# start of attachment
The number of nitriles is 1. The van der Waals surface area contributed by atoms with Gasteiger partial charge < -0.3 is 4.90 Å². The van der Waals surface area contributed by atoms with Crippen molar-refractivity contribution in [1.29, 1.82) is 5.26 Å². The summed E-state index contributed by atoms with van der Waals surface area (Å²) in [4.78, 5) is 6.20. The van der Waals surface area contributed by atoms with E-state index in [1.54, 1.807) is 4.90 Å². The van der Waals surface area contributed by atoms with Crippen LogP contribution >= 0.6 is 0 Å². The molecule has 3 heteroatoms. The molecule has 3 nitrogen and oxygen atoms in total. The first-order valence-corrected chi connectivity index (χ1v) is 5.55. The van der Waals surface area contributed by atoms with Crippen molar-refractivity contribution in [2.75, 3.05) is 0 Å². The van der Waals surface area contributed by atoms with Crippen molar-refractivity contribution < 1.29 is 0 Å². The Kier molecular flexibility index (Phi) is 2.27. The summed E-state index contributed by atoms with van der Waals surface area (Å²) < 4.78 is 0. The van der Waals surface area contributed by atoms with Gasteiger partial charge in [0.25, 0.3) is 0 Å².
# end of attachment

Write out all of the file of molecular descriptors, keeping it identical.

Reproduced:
The number of nitriles is 1. The van der Waals surface area contributed by atoms with Gasteiger partial charge < -0.3 is 4.90 Å². The van der Waals surface area contributed by atoms with Crippen molar-refractivity contribution in [1.29, 1.82) is 5.26 Å². The summed E-state index contributed by atoms with van der Waals surface area (Å²) in [4.78, 5) is 6.20. The van der Waals surface area contributed by atoms with E-state index in [1.54, 1.807) is 4.90 Å². The van der Waals surface area contributed by atoms with Crippen LogP contribution >= 0.6 is 0 Å². The molecule has 3 heteroatoms. The molecule has 3 nitrogen and oxygen atoms in total. The first-order valence-corrected chi connectivity index (χ1v) is 5.55. The van der Waals surface area contributed by atoms with Crippen molar-refractivity contribution in [2.75, 3.05) is 0 Å². The van der Waals surface area contributed by atoms with Crippen molar-refractivity contribution < 1.29 is 0 Å². The Kier molecular flexibility index (Phi) is 2.27. The summed E-state index contributed by atoms with van der Waals surface area (Å²) < 4.78 is 0. The van der Waals surface area contributed by atoms with Gasteiger partial charge in [0.25, 0.3) is 0 Å².